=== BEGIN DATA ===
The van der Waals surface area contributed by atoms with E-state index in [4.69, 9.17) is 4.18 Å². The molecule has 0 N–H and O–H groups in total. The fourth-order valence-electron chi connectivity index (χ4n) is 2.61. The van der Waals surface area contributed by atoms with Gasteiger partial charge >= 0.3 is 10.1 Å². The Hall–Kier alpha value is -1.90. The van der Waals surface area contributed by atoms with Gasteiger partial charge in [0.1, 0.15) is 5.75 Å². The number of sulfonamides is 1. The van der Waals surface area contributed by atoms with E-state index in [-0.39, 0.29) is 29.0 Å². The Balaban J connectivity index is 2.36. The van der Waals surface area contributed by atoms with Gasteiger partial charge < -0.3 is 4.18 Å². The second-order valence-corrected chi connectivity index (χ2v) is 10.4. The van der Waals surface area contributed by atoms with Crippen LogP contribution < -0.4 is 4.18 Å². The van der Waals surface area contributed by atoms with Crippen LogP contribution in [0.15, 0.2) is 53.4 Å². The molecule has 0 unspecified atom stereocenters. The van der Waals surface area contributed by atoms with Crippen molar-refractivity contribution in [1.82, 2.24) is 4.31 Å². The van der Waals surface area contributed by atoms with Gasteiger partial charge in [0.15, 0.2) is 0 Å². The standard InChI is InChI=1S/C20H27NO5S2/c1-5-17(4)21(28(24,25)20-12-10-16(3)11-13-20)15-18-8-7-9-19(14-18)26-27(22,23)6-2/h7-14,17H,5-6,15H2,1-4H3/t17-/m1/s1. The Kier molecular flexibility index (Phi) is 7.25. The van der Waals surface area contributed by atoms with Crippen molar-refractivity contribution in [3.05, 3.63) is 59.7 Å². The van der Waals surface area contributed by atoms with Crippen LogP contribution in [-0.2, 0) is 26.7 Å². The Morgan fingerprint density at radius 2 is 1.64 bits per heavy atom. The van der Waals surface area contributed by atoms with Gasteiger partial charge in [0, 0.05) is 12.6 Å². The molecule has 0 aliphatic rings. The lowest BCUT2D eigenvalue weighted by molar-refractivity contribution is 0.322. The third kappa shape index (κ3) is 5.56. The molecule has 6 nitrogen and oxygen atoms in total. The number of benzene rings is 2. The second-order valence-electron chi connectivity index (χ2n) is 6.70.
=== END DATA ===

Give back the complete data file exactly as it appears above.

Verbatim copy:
The van der Waals surface area contributed by atoms with E-state index in [4.69, 9.17) is 4.18 Å². The molecule has 0 N–H and O–H groups in total. The fourth-order valence-electron chi connectivity index (χ4n) is 2.61. The van der Waals surface area contributed by atoms with Gasteiger partial charge >= 0.3 is 10.1 Å². The Hall–Kier alpha value is -1.90. The van der Waals surface area contributed by atoms with Gasteiger partial charge in [0.1, 0.15) is 5.75 Å². The number of sulfonamides is 1. The van der Waals surface area contributed by atoms with E-state index in [-0.39, 0.29) is 29.0 Å². The Balaban J connectivity index is 2.36. The van der Waals surface area contributed by atoms with Gasteiger partial charge < -0.3 is 4.18 Å². The second-order valence-corrected chi connectivity index (χ2v) is 10.4. The van der Waals surface area contributed by atoms with Crippen LogP contribution < -0.4 is 4.18 Å². The van der Waals surface area contributed by atoms with Crippen LogP contribution in [0.15, 0.2) is 53.4 Å². The molecule has 0 unspecified atom stereocenters. The van der Waals surface area contributed by atoms with Crippen molar-refractivity contribution in [1.82, 2.24) is 4.31 Å². The van der Waals surface area contributed by atoms with Gasteiger partial charge in [0.15, 0.2) is 0 Å². The standard InChI is InChI=1S/C20H27NO5S2/c1-5-17(4)21(28(24,25)20-12-10-16(3)11-13-20)15-18-8-7-9-19(14-18)26-27(22,23)6-2/h7-14,17H,5-6,15H2,1-4H3/t17-/m1/s1. The Kier molecular flexibility index (Phi) is 7.25. The van der Waals surface area contributed by atoms with Crippen molar-refractivity contribution in [3.05, 3.63) is 59.7 Å². The van der Waals surface area contributed by atoms with Crippen LogP contribution in [-0.2, 0) is 26.7 Å². The Morgan fingerprint density at radius 2 is 1.64 bits per heavy atom. The van der Waals surface area contributed by atoms with Gasteiger partial charge in [0, 0.05) is 12.6 Å². The molecule has 0 aliphatic rings. The lowest BCUT2D eigenvalue weighted by molar-refractivity contribution is 0.322. The third kappa shape index (κ3) is 5.56. The molecule has 6 nitrogen and oxygen atoms in total. The number of benzene rings is 2. The second-order valence-electron chi connectivity index (χ2n) is 6.70.